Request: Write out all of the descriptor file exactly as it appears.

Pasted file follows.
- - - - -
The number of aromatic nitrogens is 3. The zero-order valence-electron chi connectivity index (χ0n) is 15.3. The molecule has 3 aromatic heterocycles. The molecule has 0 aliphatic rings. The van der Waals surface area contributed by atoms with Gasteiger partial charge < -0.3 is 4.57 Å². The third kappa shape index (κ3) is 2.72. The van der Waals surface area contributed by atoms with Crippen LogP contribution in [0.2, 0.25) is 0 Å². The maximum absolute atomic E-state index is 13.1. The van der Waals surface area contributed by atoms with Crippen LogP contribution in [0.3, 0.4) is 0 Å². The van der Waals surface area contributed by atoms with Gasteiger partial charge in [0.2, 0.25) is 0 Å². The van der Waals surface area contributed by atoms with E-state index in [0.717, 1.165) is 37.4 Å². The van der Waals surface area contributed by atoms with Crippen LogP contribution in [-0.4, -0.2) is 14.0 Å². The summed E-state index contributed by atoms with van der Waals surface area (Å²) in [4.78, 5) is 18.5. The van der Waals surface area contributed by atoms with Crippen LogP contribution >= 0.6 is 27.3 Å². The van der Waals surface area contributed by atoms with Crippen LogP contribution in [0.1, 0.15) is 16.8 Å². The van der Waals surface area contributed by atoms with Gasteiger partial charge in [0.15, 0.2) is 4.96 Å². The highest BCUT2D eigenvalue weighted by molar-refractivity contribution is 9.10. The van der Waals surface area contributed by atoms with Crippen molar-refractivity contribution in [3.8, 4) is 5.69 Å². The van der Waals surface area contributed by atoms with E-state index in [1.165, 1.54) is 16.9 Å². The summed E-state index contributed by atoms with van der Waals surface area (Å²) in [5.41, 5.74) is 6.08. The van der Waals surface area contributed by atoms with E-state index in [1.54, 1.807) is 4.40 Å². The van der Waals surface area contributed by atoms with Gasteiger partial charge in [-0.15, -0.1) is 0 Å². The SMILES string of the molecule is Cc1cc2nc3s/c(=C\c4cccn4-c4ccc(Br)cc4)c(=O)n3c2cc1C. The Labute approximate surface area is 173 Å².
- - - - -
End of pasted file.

The number of aromatic nitrogens is 3. The zero-order valence-electron chi connectivity index (χ0n) is 15.3. The molecule has 3 aromatic heterocycles. The molecule has 0 aliphatic rings. The van der Waals surface area contributed by atoms with Gasteiger partial charge < -0.3 is 4.57 Å². The third kappa shape index (κ3) is 2.72. The van der Waals surface area contributed by atoms with Crippen LogP contribution in [0.2, 0.25) is 0 Å². The maximum absolute atomic E-state index is 13.1. The van der Waals surface area contributed by atoms with Crippen LogP contribution in [0.3, 0.4) is 0 Å². The van der Waals surface area contributed by atoms with Gasteiger partial charge in [0.2, 0.25) is 0 Å². The van der Waals surface area contributed by atoms with E-state index in [0.717, 1.165) is 37.4 Å². The van der Waals surface area contributed by atoms with Crippen LogP contribution in [-0.4, -0.2) is 14.0 Å². The summed E-state index contributed by atoms with van der Waals surface area (Å²) in [4.78, 5) is 18.5. The van der Waals surface area contributed by atoms with Crippen LogP contribution >= 0.6 is 27.3 Å². The van der Waals surface area contributed by atoms with Crippen LogP contribution in [0.1, 0.15) is 16.8 Å². The van der Waals surface area contributed by atoms with Gasteiger partial charge in [0.15, 0.2) is 4.96 Å². The highest BCUT2D eigenvalue weighted by molar-refractivity contribution is 9.10. The van der Waals surface area contributed by atoms with Crippen molar-refractivity contribution in [3.8, 4) is 5.69 Å². The van der Waals surface area contributed by atoms with E-state index in [1.165, 1.54) is 16.9 Å². The summed E-state index contributed by atoms with van der Waals surface area (Å²) in [5.41, 5.74) is 6.08. The van der Waals surface area contributed by atoms with E-state index in [1.54, 1.807) is 4.40 Å². The van der Waals surface area contributed by atoms with Gasteiger partial charge in [-0.15, -0.1) is 0 Å². The SMILES string of the molecule is Cc1cc2nc3s/c(=C\c4cccn4-c4ccc(Br)cc4)c(=O)n3c2cc1C. The Labute approximate surface area is 173 Å².